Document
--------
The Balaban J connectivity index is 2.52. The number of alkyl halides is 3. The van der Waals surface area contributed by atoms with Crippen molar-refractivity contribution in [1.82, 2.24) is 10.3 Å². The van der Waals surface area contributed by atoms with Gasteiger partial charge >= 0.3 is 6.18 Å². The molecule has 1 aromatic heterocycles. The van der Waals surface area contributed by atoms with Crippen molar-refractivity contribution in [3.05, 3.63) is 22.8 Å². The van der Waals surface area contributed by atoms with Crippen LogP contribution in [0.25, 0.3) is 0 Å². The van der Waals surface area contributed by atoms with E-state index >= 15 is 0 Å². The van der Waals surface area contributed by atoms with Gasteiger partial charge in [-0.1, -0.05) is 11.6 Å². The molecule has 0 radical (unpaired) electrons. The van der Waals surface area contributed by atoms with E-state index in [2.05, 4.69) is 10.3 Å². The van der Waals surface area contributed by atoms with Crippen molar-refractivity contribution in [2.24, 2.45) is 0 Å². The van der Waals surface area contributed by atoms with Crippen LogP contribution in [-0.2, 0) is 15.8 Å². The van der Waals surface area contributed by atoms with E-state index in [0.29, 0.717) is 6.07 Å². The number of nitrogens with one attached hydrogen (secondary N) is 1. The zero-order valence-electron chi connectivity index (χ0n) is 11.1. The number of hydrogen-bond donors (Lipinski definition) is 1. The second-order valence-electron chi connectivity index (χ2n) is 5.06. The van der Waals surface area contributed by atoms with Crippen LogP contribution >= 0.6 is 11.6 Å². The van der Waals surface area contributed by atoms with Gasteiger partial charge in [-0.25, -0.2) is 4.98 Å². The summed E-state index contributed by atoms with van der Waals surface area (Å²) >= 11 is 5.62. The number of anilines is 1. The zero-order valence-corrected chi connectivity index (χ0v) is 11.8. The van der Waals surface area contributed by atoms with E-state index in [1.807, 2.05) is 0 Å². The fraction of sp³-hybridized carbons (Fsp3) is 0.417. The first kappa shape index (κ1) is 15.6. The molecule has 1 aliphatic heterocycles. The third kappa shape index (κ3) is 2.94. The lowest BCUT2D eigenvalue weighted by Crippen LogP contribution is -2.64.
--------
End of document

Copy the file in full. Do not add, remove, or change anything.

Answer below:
The Balaban J connectivity index is 2.52. The number of alkyl halides is 3. The van der Waals surface area contributed by atoms with Crippen molar-refractivity contribution in [1.82, 2.24) is 10.3 Å². The van der Waals surface area contributed by atoms with Gasteiger partial charge >= 0.3 is 6.18 Å². The molecule has 1 aromatic heterocycles. The van der Waals surface area contributed by atoms with Crippen molar-refractivity contribution in [3.05, 3.63) is 22.8 Å². The van der Waals surface area contributed by atoms with Crippen LogP contribution in [0.25, 0.3) is 0 Å². The van der Waals surface area contributed by atoms with E-state index >= 15 is 0 Å². The van der Waals surface area contributed by atoms with Gasteiger partial charge in [-0.1, -0.05) is 11.6 Å². The molecule has 0 radical (unpaired) electrons. The van der Waals surface area contributed by atoms with E-state index in [2.05, 4.69) is 10.3 Å². The van der Waals surface area contributed by atoms with Crippen molar-refractivity contribution in [2.24, 2.45) is 0 Å². The van der Waals surface area contributed by atoms with Crippen LogP contribution in [-0.2, 0) is 15.8 Å². The van der Waals surface area contributed by atoms with E-state index in [0.29, 0.717) is 6.07 Å². The number of nitrogens with one attached hydrogen (secondary N) is 1. The zero-order valence-electron chi connectivity index (χ0n) is 11.1. The number of hydrogen-bond donors (Lipinski definition) is 1. The second-order valence-electron chi connectivity index (χ2n) is 5.06. The van der Waals surface area contributed by atoms with Crippen LogP contribution >= 0.6 is 11.6 Å². The van der Waals surface area contributed by atoms with Gasteiger partial charge in [-0.25, -0.2) is 4.98 Å². The summed E-state index contributed by atoms with van der Waals surface area (Å²) >= 11 is 5.62. The number of anilines is 1. The zero-order valence-corrected chi connectivity index (χ0v) is 11.8. The van der Waals surface area contributed by atoms with E-state index in [1.807, 2.05) is 0 Å². The fraction of sp³-hybridized carbons (Fsp3) is 0.417. The first kappa shape index (κ1) is 15.6. The molecule has 1 aliphatic heterocycles. The third kappa shape index (κ3) is 2.94. The lowest BCUT2D eigenvalue weighted by Crippen LogP contribution is -2.64.